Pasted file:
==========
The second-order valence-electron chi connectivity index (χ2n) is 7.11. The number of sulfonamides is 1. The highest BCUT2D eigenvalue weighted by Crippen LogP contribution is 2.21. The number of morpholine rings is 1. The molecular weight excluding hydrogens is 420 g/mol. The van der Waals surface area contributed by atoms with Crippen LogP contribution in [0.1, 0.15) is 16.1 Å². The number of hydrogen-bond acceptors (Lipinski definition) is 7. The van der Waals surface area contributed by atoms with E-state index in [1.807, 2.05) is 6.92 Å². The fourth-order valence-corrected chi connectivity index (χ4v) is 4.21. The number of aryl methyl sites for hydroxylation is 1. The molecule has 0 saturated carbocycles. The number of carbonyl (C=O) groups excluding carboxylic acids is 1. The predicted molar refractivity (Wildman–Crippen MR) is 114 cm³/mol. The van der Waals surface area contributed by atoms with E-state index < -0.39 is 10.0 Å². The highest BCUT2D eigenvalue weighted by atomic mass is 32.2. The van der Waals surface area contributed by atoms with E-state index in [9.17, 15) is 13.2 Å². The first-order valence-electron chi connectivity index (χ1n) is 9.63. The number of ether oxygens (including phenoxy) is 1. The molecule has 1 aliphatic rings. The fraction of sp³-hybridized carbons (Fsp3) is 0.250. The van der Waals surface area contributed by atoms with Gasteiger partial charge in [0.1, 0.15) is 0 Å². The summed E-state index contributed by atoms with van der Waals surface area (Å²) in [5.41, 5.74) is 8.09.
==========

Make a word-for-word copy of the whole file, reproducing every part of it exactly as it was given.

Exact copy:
The second-order valence-electron chi connectivity index (χ2n) is 7.11. The number of sulfonamides is 1. The highest BCUT2D eigenvalue weighted by Crippen LogP contribution is 2.21. The number of morpholine rings is 1. The molecular weight excluding hydrogens is 420 g/mol. The van der Waals surface area contributed by atoms with Crippen LogP contribution in [0.1, 0.15) is 16.1 Å². The number of hydrogen-bond acceptors (Lipinski definition) is 7. The van der Waals surface area contributed by atoms with E-state index in [1.807, 2.05) is 6.92 Å². The fourth-order valence-corrected chi connectivity index (χ4v) is 4.21. The number of aryl methyl sites for hydroxylation is 1. The molecule has 0 saturated carbocycles. The number of carbonyl (C=O) groups excluding carboxylic acids is 1. The predicted molar refractivity (Wildman–Crippen MR) is 114 cm³/mol. The van der Waals surface area contributed by atoms with E-state index < -0.39 is 10.0 Å². The highest BCUT2D eigenvalue weighted by atomic mass is 32.2. The van der Waals surface area contributed by atoms with E-state index in [9.17, 15) is 13.2 Å². The first-order valence-electron chi connectivity index (χ1n) is 9.63. The number of ether oxygens (including phenoxy) is 1. The molecule has 1 aliphatic rings. The fraction of sp³-hybridized carbons (Fsp3) is 0.250. The van der Waals surface area contributed by atoms with Gasteiger partial charge in [0.1, 0.15) is 0 Å². The summed E-state index contributed by atoms with van der Waals surface area (Å²) in [5.41, 5.74) is 8.09.